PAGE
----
It’s always exciting to move to a new country and get to know new places. Also, depending on where you are moving from, you may have more career and earning opportunities than you did in your home country.
However, immigrating usually means leaving your friends, family and everything you know behind and starting over somewhere else to a new place that you need some time understanding or fitting into.
Today, we will discuss some pros and cons of living in Canada.
Exploring Canada may come with a high price tag. Domestic air travel in Canada is surprisingly very expensive. Some say it's cheaper to fly from Toronto to a city in the USA and then to Vancouver instead of taking a direct flight from Toronto to Vancouver. This is largely due to the fact that there is little to no competition among airlines.
It’s not just a stereotype. Canadians really are extremely friendly, humble, polite, and apologetic people by nature which makes it very easy to make new friends and invite your neighbours over for dinner. Canadians are also very welcoming to newcomers and immigrants of all races, ethnicities, and cultures. Canada is, after all, a proudly multicultural nation.
When a new immigrant moves to Canada, they do not carry over their credit history from their old country. This can be quite inconvenient if you’ve built up a good credit score and would like to invest in property, apply for a mortgage loan or a credit card right away.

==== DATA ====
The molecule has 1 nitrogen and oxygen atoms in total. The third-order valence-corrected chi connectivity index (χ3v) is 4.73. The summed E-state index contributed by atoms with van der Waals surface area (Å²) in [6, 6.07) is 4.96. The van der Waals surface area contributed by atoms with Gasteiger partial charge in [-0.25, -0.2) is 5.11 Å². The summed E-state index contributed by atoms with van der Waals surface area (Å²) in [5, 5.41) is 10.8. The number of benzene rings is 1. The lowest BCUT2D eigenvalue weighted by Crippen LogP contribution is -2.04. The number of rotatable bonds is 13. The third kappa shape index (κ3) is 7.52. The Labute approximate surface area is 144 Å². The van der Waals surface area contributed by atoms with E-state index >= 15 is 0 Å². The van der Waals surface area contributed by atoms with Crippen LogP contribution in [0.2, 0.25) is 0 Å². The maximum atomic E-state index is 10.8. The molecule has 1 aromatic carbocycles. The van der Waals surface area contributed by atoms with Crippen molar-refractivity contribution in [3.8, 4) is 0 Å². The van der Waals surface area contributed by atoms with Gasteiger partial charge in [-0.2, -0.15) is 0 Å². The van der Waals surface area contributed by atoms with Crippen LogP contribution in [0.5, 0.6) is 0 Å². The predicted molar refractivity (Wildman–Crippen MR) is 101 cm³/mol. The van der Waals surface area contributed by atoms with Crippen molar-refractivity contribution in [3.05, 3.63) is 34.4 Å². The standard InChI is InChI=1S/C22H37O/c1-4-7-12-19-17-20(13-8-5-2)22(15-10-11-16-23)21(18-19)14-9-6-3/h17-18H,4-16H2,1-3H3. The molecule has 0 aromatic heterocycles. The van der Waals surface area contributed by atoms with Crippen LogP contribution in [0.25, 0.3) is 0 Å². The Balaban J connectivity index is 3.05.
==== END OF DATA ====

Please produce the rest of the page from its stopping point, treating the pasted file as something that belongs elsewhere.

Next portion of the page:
The good news is that major banks in Canada offer newcomer packages which include a credit card with a low monthly limit and even bank loans.
Even better: If you didn’t have a good credit score back in your old country inconvenient, you get to start on a clean slate when you live in Canada. Now, remember to pay those bills on time.
Canada is consistently ranked as one of the countries with the best healthcare system in the world due to its care and quality. Canada strongly believes that every person has a right to equal and exceptional healthcare. Although Medicare is tax-funded, Canada allocates a big portion of its annual Gross Domestic Product (GDP) on healthcare.
Many newcomers to Canada don’t know this but there is a 3-month waiting period before you can apply for your public health insurance card in Canada and access any free healthcare services. For this reason, it’s important to get private health insurance during this interim.
Canada’s universal health care only covers medically necessary healthcare. That means, if you need an operation you’ll be covered but if you need braces or prescription glasses, you’ll have to pay for it out of your own pocket or you can do what everyone else does - get private health insurance to cover the gaps that Medicare doesn’t.
It is good that Canada has 4 well-defined seasons. We can enjoy a beautiful summer, be amazed by the colourful fall season and also enjoy the winter playing outside with the snow and having a good time with winter sports such as skiing and snowboarding.
If you are moving from a tropical country, it may take some time for you to adjust to the Canadian winter. In some provinces, the winter can get as cold as -20 or -30 degrees and this is a lot, but do not worry! You won't feel cold, because the cities offer an amazing infrastructure with a heating system, and also clothing available that will make sure that you won't feel cold even when you are outside.
All-in-all, when it comes to the real important things that directly affect your quality of life like health, safety, affordability, education, job opportunities, freedom and equality - Canada ranks top.
I hope you liked our tips!